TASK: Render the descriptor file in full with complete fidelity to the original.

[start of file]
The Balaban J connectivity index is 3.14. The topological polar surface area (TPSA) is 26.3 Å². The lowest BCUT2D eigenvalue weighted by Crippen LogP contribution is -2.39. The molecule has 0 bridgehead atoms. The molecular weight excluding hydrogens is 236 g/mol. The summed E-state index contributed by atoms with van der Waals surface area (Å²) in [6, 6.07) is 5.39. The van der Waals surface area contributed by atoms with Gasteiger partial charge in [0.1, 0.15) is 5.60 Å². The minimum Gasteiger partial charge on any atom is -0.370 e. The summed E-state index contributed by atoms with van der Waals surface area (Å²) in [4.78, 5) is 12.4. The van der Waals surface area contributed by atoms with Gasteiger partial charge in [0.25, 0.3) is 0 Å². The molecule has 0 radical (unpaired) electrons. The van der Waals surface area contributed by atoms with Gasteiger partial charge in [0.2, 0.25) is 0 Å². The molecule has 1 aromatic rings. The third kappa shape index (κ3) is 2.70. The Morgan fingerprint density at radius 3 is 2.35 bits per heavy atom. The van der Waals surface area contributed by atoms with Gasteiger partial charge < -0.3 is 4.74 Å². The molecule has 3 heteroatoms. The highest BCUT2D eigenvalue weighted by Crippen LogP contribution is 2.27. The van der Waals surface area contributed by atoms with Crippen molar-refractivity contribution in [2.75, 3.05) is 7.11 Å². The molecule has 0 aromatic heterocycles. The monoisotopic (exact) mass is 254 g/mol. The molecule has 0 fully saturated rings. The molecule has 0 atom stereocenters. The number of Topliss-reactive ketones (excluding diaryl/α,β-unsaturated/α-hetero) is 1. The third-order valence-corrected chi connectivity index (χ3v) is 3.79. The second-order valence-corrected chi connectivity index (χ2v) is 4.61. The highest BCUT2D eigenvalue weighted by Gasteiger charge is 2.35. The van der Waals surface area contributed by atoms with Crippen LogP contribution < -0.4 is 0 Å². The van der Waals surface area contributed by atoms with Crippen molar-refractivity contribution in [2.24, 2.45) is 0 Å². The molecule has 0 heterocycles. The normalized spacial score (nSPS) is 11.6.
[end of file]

The Balaban J connectivity index is 3.14. The topological polar surface area (TPSA) is 26.3 Å². The lowest BCUT2D eigenvalue weighted by Crippen LogP contribution is -2.39. The molecule has 0 bridgehead atoms. The molecular weight excluding hydrogens is 236 g/mol. The summed E-state index contributed by atoms with van der Waals surface area (Å²) in [6, 6.07) is 5.39. The van der Waals surface area contributed by atoms with Gasteiger partial charge in [0.1, 0.15) is 5.60 Å². The minimum Gasteiger partial charge on any atom is -0.370 e. The summed E-state index contributed by atoms with van der Waals surface area (Å²) in [4.78, 5) is 12.4. The van der Waals surface area contributed by atoms with Gasteiger partial charge in [0.25, 0.3) is 0 Å². The molecule has 0 radical (unpaired) electrons. The van der Waals surface area contributed by atoms with Gasteiger partial charge in [0.2, 0.25) is 0 Å². The molecule has 1 aromatic rings. The third kappa shape index (κ3) is 2.70. The Morgan fingerprint density at radius 3 is 2.35 bits per heavy atom. The van der Waals surface area contributed by atoms with Gasteiger partial charge < -0.3 is 4.74 Å². The molecule has 3 heteroatoms. The highest BCUT2D eigenvalue weighted by Crippen LogP contribution is 2.27. The van der Waals surface area contributed by atoms with Crippen molar-refractivity contribution in [2.75, 3.05) is 7.11 Å². The molecule has 0 aromatic heterocycles. The monoisotopic (exact) mass is 254 g/mol. The molecule has 0 fully saturated rings. The molecule has 0 atom stereocenters. The number of Topliss-reactive ketones (excluding diaryl/α,β-unsaturated/α-hetero) is 1. The third-order valence-corrected chi connectivity index (χ3v) is 3.79. The second-order valence-corrected chi connectivity index (χ2v) is 4.61. The highest BCUT2D eigenvalue weighted by Gasteiger charge is 2.35. The van der Waals surface area contributed by atoms with Crippen LogP contribution < -0.4 is 0 Å². The van der Waals surface area contributed by atoms with Crippen molar-refractivity contribution in [2.24, 2.45) is 0 Å². The molecule has 0 heterocycles. The normalized spacial score (nSPS) is 11.6.